Christy O'Connor: Hurling evolves as players bring new skills to the pitch

While lockdown has been a challenge for young players, the standard in the sport has never been higher
Christy O'Connor: Hurling evolves as players bring new skills to the pitch

Clare hurler Tony Kelly uses Torpey hurleys. Picture: Ray McManus/Sportsfile

DURING the first lockdown in the spring of 2020, one of the most common trends amongst GAA players was the skills challenges they regularly posted online.

Between showcasing their audacious tricks on social media, challenging others to try the same skill, or trying to guide young kids through the intricacies of the skill execution, the practice underlined the vast levels of expressionism in modern hurling.

For players missing that feeling of togetherness from a shared dressingroom, and the medium of matches, expressing their skills and talents was also another way of connecting with the public. Even better again, many players married their profile with their unique talents to promote good and charitable causes.

Inter-county hurlers were performing circus-tricks at every turn. Memories inevitably fade with time, but when the return of inter-county action last winter made everything more immediate again, Henry Shefflin excavated one of those skills challenges to remind everyone of the messages those players were trying to transmit last spring and the sheer brilliance associated with routinely practising those skills.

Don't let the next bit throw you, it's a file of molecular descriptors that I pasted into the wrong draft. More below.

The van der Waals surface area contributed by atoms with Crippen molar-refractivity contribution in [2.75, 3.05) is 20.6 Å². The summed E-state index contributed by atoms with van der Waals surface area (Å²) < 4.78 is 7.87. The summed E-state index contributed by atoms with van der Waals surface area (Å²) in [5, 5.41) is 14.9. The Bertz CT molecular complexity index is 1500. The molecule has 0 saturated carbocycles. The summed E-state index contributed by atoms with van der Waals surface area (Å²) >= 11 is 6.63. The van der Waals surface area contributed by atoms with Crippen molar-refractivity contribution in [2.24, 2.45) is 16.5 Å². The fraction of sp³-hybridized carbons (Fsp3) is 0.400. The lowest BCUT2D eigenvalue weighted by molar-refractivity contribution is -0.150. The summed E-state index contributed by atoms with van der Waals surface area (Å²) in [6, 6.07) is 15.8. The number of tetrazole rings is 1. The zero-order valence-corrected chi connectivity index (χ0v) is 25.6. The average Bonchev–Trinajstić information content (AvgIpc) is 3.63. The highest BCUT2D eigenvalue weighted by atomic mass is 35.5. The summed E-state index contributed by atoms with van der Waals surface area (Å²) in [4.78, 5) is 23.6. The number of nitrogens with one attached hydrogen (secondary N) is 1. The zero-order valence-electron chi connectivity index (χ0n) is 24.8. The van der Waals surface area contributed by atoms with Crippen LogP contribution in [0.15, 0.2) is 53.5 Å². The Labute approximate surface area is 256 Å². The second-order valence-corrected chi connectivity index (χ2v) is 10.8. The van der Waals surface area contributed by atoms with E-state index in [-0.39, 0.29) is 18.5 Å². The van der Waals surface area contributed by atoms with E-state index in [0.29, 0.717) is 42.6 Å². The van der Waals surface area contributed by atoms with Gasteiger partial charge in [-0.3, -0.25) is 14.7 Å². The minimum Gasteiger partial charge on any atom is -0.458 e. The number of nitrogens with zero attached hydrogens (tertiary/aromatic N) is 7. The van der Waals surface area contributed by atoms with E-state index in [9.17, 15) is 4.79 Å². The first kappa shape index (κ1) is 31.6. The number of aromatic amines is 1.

Showing a clip on ‘The Sunday Game’ in November from a Twitter post last April, Tony Kelly is seen striking three sliotars consecutively into a wheelie bin about 25 yards away off his left side. When the last shot closes the lid of the bin, Kelly sprints to reopen it, while shouting to the person recording the footage: “Hold it, hold it... don’t forget the second side.” Then Kelly grabs a ball and hits it straight into the bin off his right side.

Shefflin showed the clip to underline the importance of Kelly’s message through his actions in Clare’s qualifier win against Wexford. After hitting an incredible point off his left side, over his right shoulder, on the sideline, Kelly then hit a similar score off his right side on the opposite sideline. Shortly afterwards, Kelly nailed a point off his left side when only a handful of yards from the corner flag.

Kelly is a genius, but audacious shots, sublime tricks and outrageous skills are increasingly on display from players everywhere through hurling’s expanding portfolio of talents. A couple of hours after Kelly’s exhibition against Wexford, Richie Hogan displayed another act of wizardry in the Leinster final against Galway.

Richie Hogan showing his skill to hit the net against Galway. Picture: Harry Murphy/Sportsfile
Richie Hogan showing his skill to hit the net against Galway. Picture: Harry Murphy/Sportsfile

Chasing down a loose ball, which Galway goalkeeper Eanna Murphy looked favourite to reach, Hogan managed to flick it up one side of Murphy, dance to the other side to flick it higher again for himself before scooping it backwards over his shoulder into an empty net.

Modern players have become so skillful now that a hurley often appears like a wand in their hands.